By clicking “Accept All Cookies”, you agree to the storing of cookies on your device to enhance site navigation, analyze site usage, and assist in our marketing efforts Cookies Policy.
Did You Know, Over 50 per cent of Indian Children, Women of Reproductive Age, And Pregnant Women Suffer From Iron-Deficiency Anemia?
At least 50 per cent of anaemia cases worldwide is due to iron deficiency. Know why its prevalence is increasing in India.
According to the National Family Health Survey, in India, more than 50 per cent of children, women of reproductive age, and pregnant women suffer from anemia, making it a large-scale public health problem.
A research study in the Indian Journal of Public Health says that while anemia is a global health problem in both developed and developing countries, children and pregnant women from poor socioeconomic status are more vulnerable to it. Nutritional anemia due to iron deficiency is the most common cause of anaemia.
“50 per cent of anaemia worldwide is due to iron deficiency. The leading causes of iron deficiency anaemia (IDA) in children is: Low iron stores at birth due to high levels of maternal anaemia; Inappropriate feeding practices – lack of diversity and iron-rich food in complementary foods and feeding; Inadequate quantity of iron and iron enhancers (like vitamin C rich foods) in the diet along with low bioavailability of dietary iron; and Iron loss due to parasitic infestations like intestinal worms, malaria.
“Iron deficiency anaemia in women is mainly due to: Inadequate quantity of iron and iron enhancers (like vitamin C rich foods) in the diet along with low bioavailability of dietary iron; Iron loss during menstruation and childbirth; The physiological requirements of iron are higher in women during pregnancy and lactating period; Poor iron stores due to childhood deficiency; Teenage pregnancy and frequent pregnancies (interval of <2 years); Iron loss due to parasitic infestations like intestinal worms, malaria; and Poor compliance to prophylactic iron supplements during periods of enhanced need like pregnancy, lactating period, adolescence,” Dr Sebanti Ghosh – Country Program Director, Alive and Thrive, FHI360 told IANSlife.
The iron & folic acid (IFA) supplementation programme was introduced in India in 1970s, but was given importance only since 2018, under Anemia Mukt Bharat and POSHAN Abhiyaan, says an expert.
“At state level, measures have been intensified and efforts are directed at improving supply and consumption. I understand the progress was good (prior to COVID) and schools closing. The strategy is correct and should make a difference if well implemented. The effort being made for streamlining IFA supply, creating demand for IFA, monitoring IFA consumption and promoting diversified balanced diet and fortified food is a very high priority of public health nutrition programme,” Dr. Sheila Vir, Founder Director of the Public Health Nutrition Centre said.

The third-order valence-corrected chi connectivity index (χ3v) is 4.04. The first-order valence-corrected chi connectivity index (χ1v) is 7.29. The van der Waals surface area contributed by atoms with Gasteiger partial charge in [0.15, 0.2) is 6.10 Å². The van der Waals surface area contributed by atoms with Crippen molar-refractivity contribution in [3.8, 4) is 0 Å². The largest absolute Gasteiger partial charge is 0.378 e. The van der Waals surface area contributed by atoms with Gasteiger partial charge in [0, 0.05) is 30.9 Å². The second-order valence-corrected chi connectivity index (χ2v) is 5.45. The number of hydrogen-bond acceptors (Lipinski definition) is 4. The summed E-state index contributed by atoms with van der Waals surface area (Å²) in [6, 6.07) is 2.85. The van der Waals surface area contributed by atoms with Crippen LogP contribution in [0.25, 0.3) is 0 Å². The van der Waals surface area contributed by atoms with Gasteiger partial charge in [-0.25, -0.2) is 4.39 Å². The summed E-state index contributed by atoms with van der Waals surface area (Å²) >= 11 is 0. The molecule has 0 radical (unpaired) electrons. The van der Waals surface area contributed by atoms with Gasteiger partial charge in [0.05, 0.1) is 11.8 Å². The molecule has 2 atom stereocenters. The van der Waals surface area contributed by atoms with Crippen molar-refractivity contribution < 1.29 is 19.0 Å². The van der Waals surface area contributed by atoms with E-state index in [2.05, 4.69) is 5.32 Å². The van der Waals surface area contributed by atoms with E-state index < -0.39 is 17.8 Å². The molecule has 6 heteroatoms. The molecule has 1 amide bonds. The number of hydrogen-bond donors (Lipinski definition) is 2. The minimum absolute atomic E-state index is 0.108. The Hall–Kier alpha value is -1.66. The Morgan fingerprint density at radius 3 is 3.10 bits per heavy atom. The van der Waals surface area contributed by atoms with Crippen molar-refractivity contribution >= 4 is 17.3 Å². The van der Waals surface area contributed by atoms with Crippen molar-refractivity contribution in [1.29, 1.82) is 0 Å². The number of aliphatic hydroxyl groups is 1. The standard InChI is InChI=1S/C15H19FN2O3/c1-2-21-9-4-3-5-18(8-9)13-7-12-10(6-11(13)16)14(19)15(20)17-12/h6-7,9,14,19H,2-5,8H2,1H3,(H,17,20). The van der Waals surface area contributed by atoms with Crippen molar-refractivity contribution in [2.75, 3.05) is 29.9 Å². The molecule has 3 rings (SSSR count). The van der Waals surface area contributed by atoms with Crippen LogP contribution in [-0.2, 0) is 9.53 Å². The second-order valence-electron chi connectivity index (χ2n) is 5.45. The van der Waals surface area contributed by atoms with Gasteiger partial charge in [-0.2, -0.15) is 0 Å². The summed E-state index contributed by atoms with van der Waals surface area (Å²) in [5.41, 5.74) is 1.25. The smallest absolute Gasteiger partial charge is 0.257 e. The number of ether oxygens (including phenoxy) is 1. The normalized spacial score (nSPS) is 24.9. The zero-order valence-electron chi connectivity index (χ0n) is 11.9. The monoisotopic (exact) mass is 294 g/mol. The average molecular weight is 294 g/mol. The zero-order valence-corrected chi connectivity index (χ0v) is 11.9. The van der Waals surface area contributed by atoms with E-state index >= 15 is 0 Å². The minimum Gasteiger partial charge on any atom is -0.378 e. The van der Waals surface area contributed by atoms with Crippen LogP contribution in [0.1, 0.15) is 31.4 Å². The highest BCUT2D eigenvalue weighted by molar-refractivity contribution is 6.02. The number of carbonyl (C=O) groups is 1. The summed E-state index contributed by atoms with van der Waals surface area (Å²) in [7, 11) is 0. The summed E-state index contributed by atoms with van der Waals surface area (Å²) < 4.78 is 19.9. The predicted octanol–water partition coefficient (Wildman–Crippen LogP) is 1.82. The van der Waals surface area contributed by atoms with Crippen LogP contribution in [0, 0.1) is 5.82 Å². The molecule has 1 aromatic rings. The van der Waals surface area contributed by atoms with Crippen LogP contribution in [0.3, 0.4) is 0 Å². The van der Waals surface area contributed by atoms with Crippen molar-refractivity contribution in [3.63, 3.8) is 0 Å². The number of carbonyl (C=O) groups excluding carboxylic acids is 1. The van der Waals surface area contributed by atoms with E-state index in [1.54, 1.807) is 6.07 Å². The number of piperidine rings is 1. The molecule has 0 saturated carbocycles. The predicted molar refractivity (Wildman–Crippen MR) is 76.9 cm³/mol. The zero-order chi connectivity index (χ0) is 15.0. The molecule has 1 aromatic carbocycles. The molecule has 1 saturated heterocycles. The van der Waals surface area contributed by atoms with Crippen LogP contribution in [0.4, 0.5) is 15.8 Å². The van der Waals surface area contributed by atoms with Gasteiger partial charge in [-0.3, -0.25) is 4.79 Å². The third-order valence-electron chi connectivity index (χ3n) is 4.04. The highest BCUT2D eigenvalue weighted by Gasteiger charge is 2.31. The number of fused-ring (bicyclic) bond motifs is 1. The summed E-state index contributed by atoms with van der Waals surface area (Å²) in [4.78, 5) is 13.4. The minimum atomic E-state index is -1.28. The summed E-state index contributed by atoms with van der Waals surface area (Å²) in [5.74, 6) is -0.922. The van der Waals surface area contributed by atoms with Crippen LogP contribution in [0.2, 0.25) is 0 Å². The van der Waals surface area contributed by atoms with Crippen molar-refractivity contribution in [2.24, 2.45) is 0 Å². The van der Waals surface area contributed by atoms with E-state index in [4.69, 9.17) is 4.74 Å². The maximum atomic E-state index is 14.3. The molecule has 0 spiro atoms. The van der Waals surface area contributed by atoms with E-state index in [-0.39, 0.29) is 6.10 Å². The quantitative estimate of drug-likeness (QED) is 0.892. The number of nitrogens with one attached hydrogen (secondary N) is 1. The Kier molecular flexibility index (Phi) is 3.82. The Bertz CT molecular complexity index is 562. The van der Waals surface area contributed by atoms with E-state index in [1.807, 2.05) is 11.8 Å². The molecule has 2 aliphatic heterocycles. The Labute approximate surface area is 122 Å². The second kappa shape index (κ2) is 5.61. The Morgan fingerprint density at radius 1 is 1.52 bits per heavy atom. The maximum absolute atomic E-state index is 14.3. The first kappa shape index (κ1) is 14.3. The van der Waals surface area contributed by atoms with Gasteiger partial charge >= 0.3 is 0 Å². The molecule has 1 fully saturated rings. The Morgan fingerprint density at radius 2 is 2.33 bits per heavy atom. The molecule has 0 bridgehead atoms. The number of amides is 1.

For achieving the target, we need to go beyond free supply of IFA or fortified food by government. Children, adolescent and women who do not attend government schools or health system are deprived of any inputs or information, Anaemia affects all socio-economic status persons. Investment in social marketing of weekly IFA supplements (WIFS) to women of reproductive age who have the resources to purchase low-cost IFA supplements needs to be introduced. Diet measures will take longer and need to realistically promoted, she says.
Various strategies have been adopted to combat nutritional anemia in India which includes dietary diversification, food fortification, weekly iron and folic acid supplementation, improving infant and young child feeding practices, and promoting safe water, hygiene, and sanitation.
“Food diversification approach designed to increase micronutrient intake through diet represents the most desirable and sustainable method for preventing micronutrient malnutrition. Foods of vegetable origin are the main source of iron in diets of majority of Indian people.
“The Indian diets are primarily derived from cereals, pulses and vegetables and contain approximately 7 mg of iron per 1000 kcal. Bioavailability of iron from the plant based sources is low (5% in men and children and 8% in women) due to presence of inhibitory factors such as phytates, polyphenols, tannins and oxalates. Although heme iron derived from animal sources is better absorbed than non-heme iron derived from plant sources, whole cereals, whole pulses, and vegetables, particularly green leafy vegetables (GLVs), contribute to a significant intake of dietary iron in Indian diets. Poor bioavailability of iron from non-heme sources) and increased bioavailability from heme sources needs to be balanced,” Dr. Kapil Yadav – Additional Professor, Centre for Community Medicine, AIIMS told IANSlife.
According to Dr. Praveen Kumar, Director Professor, Department of Pediatrics, Lady Hardinge Medical College and Associated Kalawati Saran Children’s Hospital – New Delhi, “Lack of consumption of iron rich food items, low bioavailability of dietary iron, lack of consumption of iron enhancers like vitamin c rich foods and excessive intake of tea/coffee are important dietary factors contributing nutritional anemia Improvement in dietary diversity will also increase consumption of iron, vitamin B12, folate and other micronutrients and thus will help in eliminating nutritional causes of anemia.”